When I first wrote this story, I was excited that I received a helpful and rapid response from the U.S. Army Corps of Engineers within 3 hours of my emailed inquiry about the 2012 National Wetland Plant List:”Good timing with your message, the National Wetland Plant List (NWPL) has been finalized and a notice was published in the Federal Register today [May 9, 2012]… https://www.federalregister.gov/articles/2012/05/09/2012-11176/publication-of-the-final-national-wetland-plant-list. The NWPL officially becomes effective on 01 June 2012.”
The 2012 National Wetland Plant List shows Pinus taeda (loblolly pine), and Liquidambar styraciflua (Sweet Gum) as FAC. FAC used to mean Facultative, equally likely to occur in wetlands or uplands. I thought that with the new list recognizing plants like loblolly pine and honeysuckle as very adaptable and not limited to wetlands, the same idea would be carried through in the rest of the listings–and future wetlands delineation decisions would be more rational than in the past.
But not only did the panel add 1,472 plants to the original 6,728 species, they changed the definitions of their wetland indicator classifications as well.
OLD OBL – Obligate Wetland: Occurs almost always (estimated probablility 99%) under natural conditions in wetlands.
2012 OBL: Plants that always occur in standing water or in saturated soils
OLD FACW – Facultative Wetland: Usually occurs in wetlands (estimated 67% – 99%), but occasionally found in non-wetlands
2012 FACW: Plants that nearly always occur in areas of prolonged flooding or require standing water or saturated soils but may, on rare occasions, occur in nonwetlands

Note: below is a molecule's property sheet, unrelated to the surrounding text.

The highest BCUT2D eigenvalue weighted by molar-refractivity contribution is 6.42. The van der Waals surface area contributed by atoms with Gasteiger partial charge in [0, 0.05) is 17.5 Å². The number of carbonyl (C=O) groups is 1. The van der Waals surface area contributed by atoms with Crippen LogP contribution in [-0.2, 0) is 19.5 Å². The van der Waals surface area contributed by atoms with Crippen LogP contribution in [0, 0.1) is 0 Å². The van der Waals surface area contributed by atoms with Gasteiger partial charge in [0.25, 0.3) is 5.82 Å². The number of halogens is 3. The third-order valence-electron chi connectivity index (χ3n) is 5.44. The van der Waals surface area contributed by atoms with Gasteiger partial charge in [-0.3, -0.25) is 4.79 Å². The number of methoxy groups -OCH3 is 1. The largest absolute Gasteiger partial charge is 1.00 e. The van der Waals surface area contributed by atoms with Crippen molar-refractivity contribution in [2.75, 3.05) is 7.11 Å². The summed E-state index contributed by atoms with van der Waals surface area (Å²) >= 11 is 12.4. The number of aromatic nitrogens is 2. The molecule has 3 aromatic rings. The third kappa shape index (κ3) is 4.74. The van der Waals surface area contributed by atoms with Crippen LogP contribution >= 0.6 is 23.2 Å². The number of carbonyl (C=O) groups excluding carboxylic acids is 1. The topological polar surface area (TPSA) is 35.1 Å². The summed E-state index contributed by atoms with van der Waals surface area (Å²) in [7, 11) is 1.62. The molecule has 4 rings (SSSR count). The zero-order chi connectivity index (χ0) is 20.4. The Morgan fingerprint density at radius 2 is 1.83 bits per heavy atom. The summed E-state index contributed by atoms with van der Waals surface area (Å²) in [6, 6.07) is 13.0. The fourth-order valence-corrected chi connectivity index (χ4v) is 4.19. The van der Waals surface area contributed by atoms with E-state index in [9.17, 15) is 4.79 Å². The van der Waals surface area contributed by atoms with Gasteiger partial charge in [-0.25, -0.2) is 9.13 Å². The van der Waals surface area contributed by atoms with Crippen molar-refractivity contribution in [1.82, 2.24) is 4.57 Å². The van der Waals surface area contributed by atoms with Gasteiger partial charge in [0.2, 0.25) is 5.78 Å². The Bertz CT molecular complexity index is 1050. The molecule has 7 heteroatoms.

OLD FAC – Facultative: Equally likely to occur in wetlands or nonwetlands (estimated probability 34%-66%)
2012 FAC: Plants that occur in a variety of habitats, including wetland and mesic to xeric nonwetland habitats but often occur in standing water or saturated soils
OLD FACU – Facultative Upland: Usually occurs in nonwetlands (estimated probability 67-99%), but occasionally found on wetlands (estimated probability 1%-33%)
2012 FACU: Plants that typically occur in xeric or mesic nonwetland habitats but may frequently occur in standing water or saturated soils
OLD UPL – Upland: Occurs in wetlands in another region, but occurs almost always (estimated probability 99%), under natural conditions in nonwetlands in the regions specified. If a species does not occur in wetlands in any region, it’s not on the National list.
2012 UPL: Plants that almost never occur in water or saturated soils
If the new FAC had stayed with “equally likely to occur in wetlands or nonwetlands,” we’d be in good shape. As it is, future delineations are probably going to be wetlands-biased, especially when FACU includes plants that grow in xeric (arid) regions, but also in standing water or saturated soils. They must be counting flash floods after storms to get that one in.
Take a few minutes and read the Federal Register entry. It provides some interesting background information on the comments from those on the reviewing panel who did not agree with the final decisions. Perhaps the planned challenge studies to test the new list will bring some adjustments. And when they set up the system again to search by county, it might be a good idea to download the local listings before visiting a nursery for landscape plants. Save those labels so you know the scientific names of whatever nonwetland plants you add to your plantings.
To leave you on a pleasant note, these are mountain laurel, Kalmia latifolia – FACU, growing in Mathews, and they aren’t in standing water or saturated soil.